Today I learned that my iPhone 15 Pro Max and this weekend’s solar eclipse do not mix. I stumbled upon BGR’s article, which warned that sky gazers about using their phones to take pictures of the imminent cosmic event.
If you’re like me, you may be wondering “Why?” After all, who wouldn’t want to snap a photo of such an awe-inspiring celestial occurrence?
As it turns out, taking a photo of the solar eclipse could damage your iPhone’s camera hardware.
Why you shouldn’t take a photo of the solar eclipse with your phone
In the same way that you shouldn’t use a telescope or binoculars to gaze at the sun (you could melt your eyeballs off), you shouldn’t use your phone’s shooter — or any other poorly equipped camera — to take a photo of the solar eclipse.
BGR says that no smartphone is designed to handle the intense solar rays the sun emanates. “Using your camera or phone could cause the heat from the rays to become so concentrated that it could melt the lens inside,” the tech outlet warned.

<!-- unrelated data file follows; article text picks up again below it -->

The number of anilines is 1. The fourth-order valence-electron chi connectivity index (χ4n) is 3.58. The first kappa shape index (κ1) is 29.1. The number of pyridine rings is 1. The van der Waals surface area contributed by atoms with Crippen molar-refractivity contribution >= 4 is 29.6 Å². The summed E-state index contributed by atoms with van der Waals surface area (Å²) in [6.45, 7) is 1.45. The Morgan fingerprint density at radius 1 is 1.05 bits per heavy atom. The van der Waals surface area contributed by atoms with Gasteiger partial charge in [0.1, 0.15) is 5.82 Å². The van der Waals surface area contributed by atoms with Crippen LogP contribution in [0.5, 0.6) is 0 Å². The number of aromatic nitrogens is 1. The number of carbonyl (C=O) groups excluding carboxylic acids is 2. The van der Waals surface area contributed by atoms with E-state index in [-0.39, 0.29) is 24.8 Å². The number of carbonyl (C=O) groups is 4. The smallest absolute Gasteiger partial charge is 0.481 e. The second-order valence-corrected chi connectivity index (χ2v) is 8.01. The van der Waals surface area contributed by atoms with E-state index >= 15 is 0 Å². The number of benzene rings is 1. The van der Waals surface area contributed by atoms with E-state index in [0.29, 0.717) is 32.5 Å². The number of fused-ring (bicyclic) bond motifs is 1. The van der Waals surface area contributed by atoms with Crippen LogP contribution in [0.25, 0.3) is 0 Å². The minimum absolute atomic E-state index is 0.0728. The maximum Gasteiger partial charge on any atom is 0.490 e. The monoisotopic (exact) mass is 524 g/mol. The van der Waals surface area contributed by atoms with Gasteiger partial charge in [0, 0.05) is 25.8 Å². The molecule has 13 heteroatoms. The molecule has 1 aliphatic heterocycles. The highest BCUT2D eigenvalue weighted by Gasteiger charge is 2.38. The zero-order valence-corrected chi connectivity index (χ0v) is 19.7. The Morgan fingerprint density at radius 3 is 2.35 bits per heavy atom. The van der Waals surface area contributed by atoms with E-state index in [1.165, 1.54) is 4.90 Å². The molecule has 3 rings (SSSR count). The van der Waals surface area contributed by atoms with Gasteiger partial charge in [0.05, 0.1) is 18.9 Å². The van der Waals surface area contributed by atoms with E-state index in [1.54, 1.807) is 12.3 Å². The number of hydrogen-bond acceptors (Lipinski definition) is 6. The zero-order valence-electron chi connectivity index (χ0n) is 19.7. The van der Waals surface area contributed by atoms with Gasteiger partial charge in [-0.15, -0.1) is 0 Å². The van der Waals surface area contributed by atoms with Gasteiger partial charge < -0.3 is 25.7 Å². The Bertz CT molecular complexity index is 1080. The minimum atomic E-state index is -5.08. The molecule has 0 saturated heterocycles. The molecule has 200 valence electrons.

There is a workaround in that you can purchase filters for your phone and camera.
NEEWER 67mm Clip On Filters Kit for Phone & Camera
But I spoke with Mashable’s science editor Mark Kaufman, and he strongly recommends simply enjoying the event with approved solar glasses, as opposed to trying to capture the celestial spectacle with camera filters (unless you’re an astrophotographer, of course). After all, you have the best optics tool on your face: your peepers.
It must be emphasized that it’s imperative that your eyes are protected. NASA recommends getting “ISO 12312-2” grade solar eclipse glasses that filter harmful light. The American Astronomical Society (AAS) has a list of green-lighted sellers, including Rainbow Symphony, which sells these solar eclipse glasses.
If the weather is on our side, you should see the “ring of fire” solar eclipse on Oct. 14. Read Kaufman’s guide to find out when, depending on your location, you’ll have the opportunity to see this striking celestial spectacle.